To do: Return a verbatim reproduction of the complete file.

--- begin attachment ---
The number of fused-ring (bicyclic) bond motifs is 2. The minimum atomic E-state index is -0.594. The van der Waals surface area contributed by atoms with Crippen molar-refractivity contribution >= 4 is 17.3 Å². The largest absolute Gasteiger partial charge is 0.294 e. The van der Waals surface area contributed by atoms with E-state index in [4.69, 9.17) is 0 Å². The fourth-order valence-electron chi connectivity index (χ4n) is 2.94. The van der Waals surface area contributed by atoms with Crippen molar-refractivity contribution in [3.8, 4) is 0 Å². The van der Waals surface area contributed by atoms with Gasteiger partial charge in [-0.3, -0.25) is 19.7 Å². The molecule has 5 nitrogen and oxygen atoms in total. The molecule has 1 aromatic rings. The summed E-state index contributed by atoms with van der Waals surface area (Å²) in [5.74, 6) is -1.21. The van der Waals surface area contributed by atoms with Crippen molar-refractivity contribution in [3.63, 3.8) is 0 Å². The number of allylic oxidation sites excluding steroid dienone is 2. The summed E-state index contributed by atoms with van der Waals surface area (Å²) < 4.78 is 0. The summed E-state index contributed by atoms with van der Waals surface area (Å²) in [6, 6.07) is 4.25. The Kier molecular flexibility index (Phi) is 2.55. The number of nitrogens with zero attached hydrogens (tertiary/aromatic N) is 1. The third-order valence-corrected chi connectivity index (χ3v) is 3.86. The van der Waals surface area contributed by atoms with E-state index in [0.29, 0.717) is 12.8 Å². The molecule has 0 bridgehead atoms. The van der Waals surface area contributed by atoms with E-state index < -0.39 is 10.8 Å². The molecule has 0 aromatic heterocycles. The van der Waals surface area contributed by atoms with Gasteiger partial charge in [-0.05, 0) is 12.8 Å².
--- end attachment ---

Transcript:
The number of fused-ring (bicyclic) bond motifs is 2. The minimum atomic E-state index is -0.594. The van der Waals surface area contributed by atoms with Crippen molar-refractivity contribution >= 4 is 17.3 Å². The largest absolute Gasteiger partial charge is 0.294 e. The van der Waals surface area contributed by atoms with E-state index in [4.69, 9.17) is 0 Å². The fourth-order valence-electron chi connectivity index (χ4n) is 2.94. The van der Waals surface area contributed by atoms with Crippen molar-refractivity contribution in [3.8, 4) is 0 Å². The van der Waals surface area contributed by atoms with Gasteiger partial charge in [-0.3, -0.25) is 19.7 Å². The molecule has 5 nitrogen and oxygen atoms in total. The molecule has 1 aromatic rings. The summed E-state index contributed by atoms with van der Waals surface area (Å²) in [5.74, 6) is -1.21. The van der Waals surface area contributed by atoms with Crippen molar-refractivity contribution in [3.63, 3.8) is 0 Å². The number of allylic oxidation sites excluding steroid dienone is 2. The summed E-state index contributed by atoms with van der Waals surface area (Å²) < 4.78 is 0. The summed E-state index contributed by atoms with van der Waals surface area (Å²) in [6, 6.07) is 4.25. The Kier molecular flexibility index (Phi) is 2.55. The number of nitrogens with zero attached hydrogens (tertiary/aromatic N) is 1. The third-order valence-corrected chi connectivity index (χ3v) is 3.86. The van der Waals surface area contributed by atoms with E-state index in [0.29, 0.717) is 12.8 Å². The molecule has 0 bridgehead atoms. The van der Waals surface area contributed by atoms with E-state index < -0.39 is 10.8 Å². The molecule has 0 aromatic heterocycles. The van der Waals surface area contributed by atoms with Gasteiger partial charge in [-0.05, 0) is 12.8 Å².